3. They had no lights on their unlicensed bike.
4. I was seen to observe the "bow & curtsey" at the 4-way stop by another driver who attested to that fact.
5. He also confirmed that the cyclist just "barrelled" on through the stop without paying any attention to the 4-way stop whatsoever.

It scared the living daylights out of me. As an ex-pat working in Silicon Valley and living just round the corner I honestly thought I was going to get lynched (or shot) by her folks.
Luckily she only had a broken collar-bone and some cracked ribs.

The policeman at the scene said I was blameless and he was writing her a ticket and not me.
My insurance paid her medical bills in a full & final to prevent/avoid any future claim against me, my insurance rates were unaffected.

It later came out that she was a 21 Year Old and not the "child/teenager" I had assumed she was.

So, I am very aware of how a cyclist should behave, and also how it is in my best interests to be as visible as possible to other road-users.

Not sure I can stretch to a cell-phone jammer, but "blinkies & flags" are on my list.



09-08-2013, 04:26 PM
I agree with some of what Brad said, but I don't agree that we shouldn't take safety measures to reduce the risk of being seen and not hit and instead rely on our own ability to monitor everything around to stay keep safe.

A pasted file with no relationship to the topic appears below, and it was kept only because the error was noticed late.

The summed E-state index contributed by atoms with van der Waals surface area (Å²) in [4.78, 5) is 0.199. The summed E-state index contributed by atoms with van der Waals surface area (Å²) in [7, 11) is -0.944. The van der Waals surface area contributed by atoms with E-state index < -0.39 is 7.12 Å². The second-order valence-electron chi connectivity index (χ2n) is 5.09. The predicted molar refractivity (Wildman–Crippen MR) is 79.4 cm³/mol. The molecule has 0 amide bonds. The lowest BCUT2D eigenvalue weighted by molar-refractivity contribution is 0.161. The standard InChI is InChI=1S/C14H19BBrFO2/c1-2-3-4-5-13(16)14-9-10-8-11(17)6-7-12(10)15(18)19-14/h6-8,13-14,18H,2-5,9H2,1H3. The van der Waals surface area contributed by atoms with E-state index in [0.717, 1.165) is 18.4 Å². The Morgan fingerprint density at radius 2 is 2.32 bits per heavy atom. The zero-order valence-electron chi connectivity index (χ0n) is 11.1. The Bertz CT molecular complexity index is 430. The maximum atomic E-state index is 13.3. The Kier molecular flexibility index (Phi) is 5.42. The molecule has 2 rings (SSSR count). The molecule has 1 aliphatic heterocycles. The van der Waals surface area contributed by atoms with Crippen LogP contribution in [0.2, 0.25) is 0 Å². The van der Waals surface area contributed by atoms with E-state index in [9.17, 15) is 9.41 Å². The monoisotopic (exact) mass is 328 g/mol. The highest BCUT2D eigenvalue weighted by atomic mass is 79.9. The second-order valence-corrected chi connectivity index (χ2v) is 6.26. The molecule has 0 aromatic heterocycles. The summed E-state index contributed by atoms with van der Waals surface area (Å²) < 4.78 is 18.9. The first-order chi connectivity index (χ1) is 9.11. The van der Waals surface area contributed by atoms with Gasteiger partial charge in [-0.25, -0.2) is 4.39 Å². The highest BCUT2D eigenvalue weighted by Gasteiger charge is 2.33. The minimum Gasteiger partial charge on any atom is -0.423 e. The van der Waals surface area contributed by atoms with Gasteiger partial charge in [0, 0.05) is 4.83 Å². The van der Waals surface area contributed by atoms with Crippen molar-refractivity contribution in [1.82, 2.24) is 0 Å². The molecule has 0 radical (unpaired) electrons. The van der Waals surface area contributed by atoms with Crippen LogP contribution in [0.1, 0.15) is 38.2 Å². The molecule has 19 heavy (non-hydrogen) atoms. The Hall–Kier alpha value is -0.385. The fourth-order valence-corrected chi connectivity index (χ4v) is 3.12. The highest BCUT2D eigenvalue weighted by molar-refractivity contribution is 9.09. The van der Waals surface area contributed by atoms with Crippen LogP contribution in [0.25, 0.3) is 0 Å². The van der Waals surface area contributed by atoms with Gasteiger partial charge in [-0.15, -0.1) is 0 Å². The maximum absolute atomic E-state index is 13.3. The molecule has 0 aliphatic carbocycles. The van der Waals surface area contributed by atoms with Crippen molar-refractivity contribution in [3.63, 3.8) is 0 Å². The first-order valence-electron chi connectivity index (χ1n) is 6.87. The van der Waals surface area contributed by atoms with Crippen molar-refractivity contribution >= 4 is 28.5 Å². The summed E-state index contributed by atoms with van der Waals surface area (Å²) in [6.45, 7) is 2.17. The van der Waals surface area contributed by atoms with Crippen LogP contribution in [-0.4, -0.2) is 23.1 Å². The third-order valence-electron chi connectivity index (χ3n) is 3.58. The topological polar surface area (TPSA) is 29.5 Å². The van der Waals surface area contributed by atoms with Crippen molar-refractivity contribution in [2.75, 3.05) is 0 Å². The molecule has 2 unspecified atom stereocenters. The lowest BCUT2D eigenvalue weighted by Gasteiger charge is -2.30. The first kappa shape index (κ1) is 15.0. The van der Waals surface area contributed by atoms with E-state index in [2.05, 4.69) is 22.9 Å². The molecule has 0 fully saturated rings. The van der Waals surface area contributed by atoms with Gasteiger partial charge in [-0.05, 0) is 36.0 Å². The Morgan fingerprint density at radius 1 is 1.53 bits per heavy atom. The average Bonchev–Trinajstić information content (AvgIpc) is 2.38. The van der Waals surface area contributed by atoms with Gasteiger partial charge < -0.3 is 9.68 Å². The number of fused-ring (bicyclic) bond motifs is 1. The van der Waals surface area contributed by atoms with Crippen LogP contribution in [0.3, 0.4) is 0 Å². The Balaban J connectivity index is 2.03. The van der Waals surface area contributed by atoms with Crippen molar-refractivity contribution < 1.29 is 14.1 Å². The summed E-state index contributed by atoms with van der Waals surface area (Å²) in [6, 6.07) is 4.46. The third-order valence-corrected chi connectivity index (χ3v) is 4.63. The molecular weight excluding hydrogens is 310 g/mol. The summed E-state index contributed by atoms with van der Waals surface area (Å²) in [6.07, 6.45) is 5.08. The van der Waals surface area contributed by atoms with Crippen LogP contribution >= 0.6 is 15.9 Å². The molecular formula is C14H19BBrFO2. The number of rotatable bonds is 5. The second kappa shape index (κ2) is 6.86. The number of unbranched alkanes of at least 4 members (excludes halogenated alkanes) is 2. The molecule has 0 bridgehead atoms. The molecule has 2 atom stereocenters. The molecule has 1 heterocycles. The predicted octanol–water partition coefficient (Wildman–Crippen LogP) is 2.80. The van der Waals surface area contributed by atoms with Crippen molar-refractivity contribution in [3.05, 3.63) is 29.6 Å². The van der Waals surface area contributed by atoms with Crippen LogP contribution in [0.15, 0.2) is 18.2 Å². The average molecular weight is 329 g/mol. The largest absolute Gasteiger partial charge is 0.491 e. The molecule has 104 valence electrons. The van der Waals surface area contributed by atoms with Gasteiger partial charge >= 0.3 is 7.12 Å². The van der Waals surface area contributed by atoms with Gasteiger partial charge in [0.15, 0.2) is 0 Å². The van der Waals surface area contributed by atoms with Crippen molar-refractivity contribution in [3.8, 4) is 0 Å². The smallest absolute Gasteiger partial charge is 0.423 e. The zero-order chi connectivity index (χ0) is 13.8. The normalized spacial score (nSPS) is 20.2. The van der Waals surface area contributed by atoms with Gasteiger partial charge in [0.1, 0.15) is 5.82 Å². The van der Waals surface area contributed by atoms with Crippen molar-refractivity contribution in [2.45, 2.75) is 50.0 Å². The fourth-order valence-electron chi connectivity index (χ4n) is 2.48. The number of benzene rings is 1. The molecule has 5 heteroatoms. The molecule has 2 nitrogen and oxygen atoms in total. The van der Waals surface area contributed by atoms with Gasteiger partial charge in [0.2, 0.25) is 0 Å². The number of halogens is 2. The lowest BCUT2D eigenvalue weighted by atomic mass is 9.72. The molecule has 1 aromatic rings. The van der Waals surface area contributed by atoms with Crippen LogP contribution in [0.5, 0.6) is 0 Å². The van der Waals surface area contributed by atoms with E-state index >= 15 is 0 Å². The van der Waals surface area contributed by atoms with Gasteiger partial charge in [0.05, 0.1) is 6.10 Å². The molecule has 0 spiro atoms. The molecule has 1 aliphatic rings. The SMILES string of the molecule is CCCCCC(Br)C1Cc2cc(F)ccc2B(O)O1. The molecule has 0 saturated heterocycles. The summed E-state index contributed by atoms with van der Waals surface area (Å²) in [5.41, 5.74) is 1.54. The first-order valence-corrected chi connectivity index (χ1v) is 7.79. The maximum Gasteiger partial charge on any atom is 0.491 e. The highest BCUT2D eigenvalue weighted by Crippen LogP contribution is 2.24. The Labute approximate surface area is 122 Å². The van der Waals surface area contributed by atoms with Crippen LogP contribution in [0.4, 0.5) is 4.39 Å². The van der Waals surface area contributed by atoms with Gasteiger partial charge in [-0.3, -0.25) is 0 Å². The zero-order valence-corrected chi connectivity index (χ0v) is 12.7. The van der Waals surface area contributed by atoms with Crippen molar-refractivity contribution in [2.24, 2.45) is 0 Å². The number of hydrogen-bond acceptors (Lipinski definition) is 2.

Now in every state I have lived in here in the US, cyclists are required to follow the same rules of the road as cars. This means no riding on sidewalks, signalling when turning and complete stops when required, including yielding the right of way. Unfortunately, a lot of cyclists casual cyclists don't realize this and a lot of serious cyclists just don't follow them.

Additionally, according to US statistics, most accidents are the cyclists fault and 1/3 of accidents happen at intersections where cyclists either fail to stop, or pull out in front of a car instead of yielding the right of way when they should.

Bottom line, cyclists need to be aware of the rules of the road and need to pay as much attention to what they do as they pay attention to what car drivers are doing.

Also, I definitely would NOT recommend the cell phone jammer. With a range of only 15 meters, you are more likely to make the situation worse as drivers get frustrated with their phones because they are not working and start trying to redial and get irritated which causes attention to focus on their frustration/anger which leads to less attention to their driving and the situations around them.